A Binding Financial Agreement (BFA) under Section 90B of the Family Law Act 1975 (Cth) is a legal agreement between two parties who are contemplating marriage. This agreement outlines how the parties’ property and financial resources will be divided in the event of separation or divorce.
The value of a Section 90B Binding Financial Agreement
While a Section 90B BFA can offer financial protection to you, there are also non-monetary benefits that can be gained from having one in place. Some of those benefits include:
- Peace of mind. Knowing that your financial future is protected can help you feel more secure and less anxious about the possibility of a future separation or divorce.
- Provide clarity and certainty regarding financial matters. By establishing how property and financial resources will be divided in advance, couples can avoid potential conflicts and disagreements in the event of a separation or divorce.
- Privacy. Unlike court proceedings, which are generally open to the public if heard in open court, a Section 90B BFA is a private document between the parties involved. This can help you protect your personal and financial information from being disclosed to the Court or anyone other than those people or organisations you agree to in the Agreement.
- A sense of control over one’s financial future: By negotiating and agreeing on the terms of the BFA, you can ensure that your financial interests are protected according to their wishes and preferences.
Overall, the non-monetary value of a Section 90B BFA can be significant, as it can offer peace of mind, clarity, certainty, privacy, and a sense of control over one’s financial future.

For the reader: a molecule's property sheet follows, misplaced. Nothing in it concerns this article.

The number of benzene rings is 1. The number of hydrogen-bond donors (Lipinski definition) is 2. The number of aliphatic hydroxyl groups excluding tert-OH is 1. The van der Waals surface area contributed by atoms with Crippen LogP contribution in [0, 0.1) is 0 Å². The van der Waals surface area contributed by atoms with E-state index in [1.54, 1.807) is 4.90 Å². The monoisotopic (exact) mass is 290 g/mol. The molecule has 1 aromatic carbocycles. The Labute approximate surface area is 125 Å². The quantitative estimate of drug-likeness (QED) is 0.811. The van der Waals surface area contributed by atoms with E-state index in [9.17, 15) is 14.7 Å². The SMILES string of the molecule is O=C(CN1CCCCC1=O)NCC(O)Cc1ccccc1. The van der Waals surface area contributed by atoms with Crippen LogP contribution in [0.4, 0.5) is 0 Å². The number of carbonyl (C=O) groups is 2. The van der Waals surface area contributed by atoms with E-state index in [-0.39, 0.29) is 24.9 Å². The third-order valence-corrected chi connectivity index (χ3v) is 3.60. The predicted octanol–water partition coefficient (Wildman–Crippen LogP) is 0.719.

What you need to do:
In completing a Binding Financial Agreement under Section 90B the Agreement must set out the following:
- Identify the parties: The agreement should identify the parties by their full names, date of birth, and current addresses.
- Declare the nature of the relationship: The agreement should declare the nature of the relationship, whether the parties are engaged and that they are contemplating marriage.
- Declare assets and liabilities: The agreement should list all assets and liabilities of each party at the time of entering into the agreement, including real estate, investments, savings, superannuation, and debts.
- State the division of property: The agreement should set out how the parties’ property will be divided in the event of separation or divorce. This may include a percentage split, specific assets to be allocated to each party, or any other arrangements agreed between the parties.
- Outline financial support: The agreement should state whether there will be any financial support provided by one party to the other in the event of separation or divorce. This may include spousal maintenance payments.
- Sign the agreement: Both parties must sign the agreement, and their signatures must be witnessed by an independent third party.
- Seek legal advice: Before the agreement ban become binding, both parties must seek independent legal advice from separate lawyers about the advantages and disadvantages of entering into the agreement at the time of entering into it. The lawyers must sign a Certificate stating that they have given that advice and then the Agreement becomes binding.
- Keep a copy: Each party should keep a certified copy of the agreement, and the original should be stored in a safe place.
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